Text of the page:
The expected result?
The ultimate result of this three-part technology transfer will be three electrified weaving units that are able to produce new, exciting and marketable designs. Moreover, Tana Shema will be able to reduce its expenditure and increase its resilience: the producer-led company will buy ‘roving’ fibres at a lower price than ready-to-use yarn, and the fibres can be spun into yarn in-house.
A bump in the road
To ensure the weavers can seize the potential of this opportunity, SITA had plans to bring in a master weaver from India to come to the unit in Bahirdar, Ethiopia, to install solar spinning machines, and train the weavers on installation and use of the machines. However, considering Covid-19 and the ongoing conflict in Ethiopia, the travel plans were interrupted. Instead, SITA has taken virtual training to a whole new level.
Conducting highly technical trainings like this online was once thought to be impossible. However, with careful choreography, it’s been accomplished in just over one month. A parallel loom was set up in India and the installation was mirrored in Bahirdar; instructional videos were also created to assist in setting up and operations. How? Keep reading!
SITA‘s Innovative approach
Industree Foundation is a non-profit organisation developing sustainable livelihoods for female artisans in the creative manufacturing sector in India. Thanks to their wealth of expertise on the handloom sector, Industree has been a key partner since day one of the SITA-led handloom initiative in Ethiopia. Like SITA, Industree are currently supporting a small handloom unit to adopt these three new technologies: Amber Charkha, Dobby and Jacquard. Given the interruption preventing Indian trainers from visiting Ethiopia in-person, SITA decided to leverage its partnership with Industree and the two units could set up their new looms in parallel – virtually.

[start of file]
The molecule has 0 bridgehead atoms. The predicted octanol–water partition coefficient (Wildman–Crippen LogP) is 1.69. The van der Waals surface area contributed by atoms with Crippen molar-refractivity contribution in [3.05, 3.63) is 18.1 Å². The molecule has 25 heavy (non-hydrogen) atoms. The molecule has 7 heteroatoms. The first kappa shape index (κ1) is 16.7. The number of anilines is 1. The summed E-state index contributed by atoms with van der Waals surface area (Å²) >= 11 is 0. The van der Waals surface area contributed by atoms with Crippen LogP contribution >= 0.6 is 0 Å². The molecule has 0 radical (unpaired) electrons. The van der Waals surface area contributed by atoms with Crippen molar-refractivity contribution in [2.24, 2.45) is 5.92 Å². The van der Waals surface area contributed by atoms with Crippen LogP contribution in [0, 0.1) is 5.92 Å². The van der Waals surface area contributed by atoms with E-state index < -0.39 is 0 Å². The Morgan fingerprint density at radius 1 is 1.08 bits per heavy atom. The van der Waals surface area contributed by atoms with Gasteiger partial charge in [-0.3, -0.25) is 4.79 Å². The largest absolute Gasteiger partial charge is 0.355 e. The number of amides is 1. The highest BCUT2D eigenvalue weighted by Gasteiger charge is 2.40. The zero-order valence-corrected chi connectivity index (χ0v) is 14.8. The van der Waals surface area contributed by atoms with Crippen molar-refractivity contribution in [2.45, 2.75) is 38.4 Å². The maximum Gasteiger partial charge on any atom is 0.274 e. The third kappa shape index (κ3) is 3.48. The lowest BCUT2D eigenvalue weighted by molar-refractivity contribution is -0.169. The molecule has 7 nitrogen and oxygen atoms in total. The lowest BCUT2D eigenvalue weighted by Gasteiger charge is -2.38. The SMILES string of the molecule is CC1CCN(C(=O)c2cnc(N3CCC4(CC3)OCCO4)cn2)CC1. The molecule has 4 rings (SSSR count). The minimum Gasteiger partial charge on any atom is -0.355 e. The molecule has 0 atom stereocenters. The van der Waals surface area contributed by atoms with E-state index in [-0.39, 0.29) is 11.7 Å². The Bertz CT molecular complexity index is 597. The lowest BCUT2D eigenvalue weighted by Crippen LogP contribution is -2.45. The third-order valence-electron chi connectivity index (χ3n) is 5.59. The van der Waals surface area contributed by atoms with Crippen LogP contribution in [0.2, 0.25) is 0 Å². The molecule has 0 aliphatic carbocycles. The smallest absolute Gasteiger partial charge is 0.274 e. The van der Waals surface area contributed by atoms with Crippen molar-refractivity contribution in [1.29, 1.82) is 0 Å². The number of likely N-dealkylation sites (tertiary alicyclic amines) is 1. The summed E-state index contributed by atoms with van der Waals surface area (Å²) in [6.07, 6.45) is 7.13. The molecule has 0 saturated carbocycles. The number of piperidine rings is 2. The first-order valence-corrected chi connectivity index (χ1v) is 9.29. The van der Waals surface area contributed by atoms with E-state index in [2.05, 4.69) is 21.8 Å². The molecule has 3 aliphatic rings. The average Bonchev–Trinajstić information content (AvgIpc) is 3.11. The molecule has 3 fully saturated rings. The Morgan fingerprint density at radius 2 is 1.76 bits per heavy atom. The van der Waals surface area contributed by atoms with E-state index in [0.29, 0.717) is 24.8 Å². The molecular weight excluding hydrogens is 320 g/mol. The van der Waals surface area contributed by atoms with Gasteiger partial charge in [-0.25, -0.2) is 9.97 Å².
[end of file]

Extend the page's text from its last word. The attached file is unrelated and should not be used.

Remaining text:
Industree video-recorded the installation process, with detailed commentary. By producing all this footage whilst on the job, it reduced the likelihood of anything being left out. Working in parallel was also creating the conditions for easy and fluid communication between the two units. Indian experts live streamed the trainings they conducted enabling the Ethiopian unit to resolve any queries and ensure implementation.
What can SITA’s achievement teach us about South-South development initiatives?
Once the loom is installed, and training complete, in mid-October, Tana Shema will be able to produce yarn for its own consumption as well as hopefully supply the local weaving community.
The potential of South-South Cooperation for Development has been well-understood for many years now. The fact that these great results can be achieved virtually goes to show just how low-cost, yet effective, South-South development initiatives can be. Going forward, with good examples from projects like SITA behind us, we are all the more in a position to harness the potential of South-South Cooperation for Sustainable Development.
If you’re interested in the design of effective South-South initiatives, take a look at SITA’s Designing for Impact Guide.